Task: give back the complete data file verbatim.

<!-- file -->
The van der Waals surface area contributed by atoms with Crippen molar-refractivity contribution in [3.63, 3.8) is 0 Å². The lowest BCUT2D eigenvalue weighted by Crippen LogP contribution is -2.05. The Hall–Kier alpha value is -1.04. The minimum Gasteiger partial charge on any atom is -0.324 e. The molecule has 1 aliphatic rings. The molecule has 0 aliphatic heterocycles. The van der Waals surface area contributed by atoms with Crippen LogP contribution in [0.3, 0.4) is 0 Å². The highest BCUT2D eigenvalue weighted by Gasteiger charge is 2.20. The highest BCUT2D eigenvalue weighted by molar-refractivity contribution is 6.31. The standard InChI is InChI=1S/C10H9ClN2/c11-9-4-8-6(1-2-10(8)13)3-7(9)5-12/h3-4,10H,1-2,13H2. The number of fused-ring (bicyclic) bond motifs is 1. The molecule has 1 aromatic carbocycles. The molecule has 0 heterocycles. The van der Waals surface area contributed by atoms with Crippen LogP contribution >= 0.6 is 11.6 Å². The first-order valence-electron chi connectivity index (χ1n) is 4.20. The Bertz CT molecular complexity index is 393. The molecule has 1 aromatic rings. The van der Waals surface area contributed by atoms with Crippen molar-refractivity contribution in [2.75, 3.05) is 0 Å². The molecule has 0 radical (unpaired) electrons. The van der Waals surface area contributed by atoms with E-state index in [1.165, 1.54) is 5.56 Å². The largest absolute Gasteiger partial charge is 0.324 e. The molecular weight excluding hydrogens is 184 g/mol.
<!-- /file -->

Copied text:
The van der Waals surface area contributed by atoms with Crippen molar-refractivity contribution in [3.63, 3.8) is 0 Å². The lowest BCUT2D eigenvalue weighted by Crippen LogP contribution is -2.05. The Hall–Kier alpha value is -1.04. The minimum Gasteiger partial charge on any atom is -0.324 e. The molecule has 1 aliphatic rings. The molecule has 0 aliphatic heterocycles. The van der Waals surface area contributed by atoms with Crippen LogP contribution in [0.3, 0.4) is 0 Å². The highest BCUT2D eigenvalue weighted by Gasteiger charge is 2.20. The highest BCUT2D eigenvalue weighted by molar-refractivity contribution is 6.31. The standard InChI is InChI=1S/C10H9ClN2/c11-9-4-8-6(1-2-10(8)13)3-7(9)5-12/h3-4,10H,1-2,13H2. The number of fused-ring (bicyclic) bond motifs is 1. The molecule has 1 aromatic carbocycles. The molecule has 0 heterocycles. The van der Waals surface area contributed by atoms with Crippen LogP contribution >= 0.6 is 11.6 Å². The first-order valence-electron chi connectivity index (χ1n) is 4.20. The Bertz CT molecular complexity index is 393. The molecule has 1 aromatic rings. The van der Waals surface area contributed by atoms with Crippen molar-refractivity contribution in [2.75, 3.05) is 0 Å². The molecule has 0 radical (unpaired) electrons. The van der Waals surface area contributed by atoms with E-state index in [1.165, 1.54) is 5.56 Å². The largest absolute Gasteiger partial charge is 0.324 e. The molecular weight excluding hydrogens is 184 g/mol.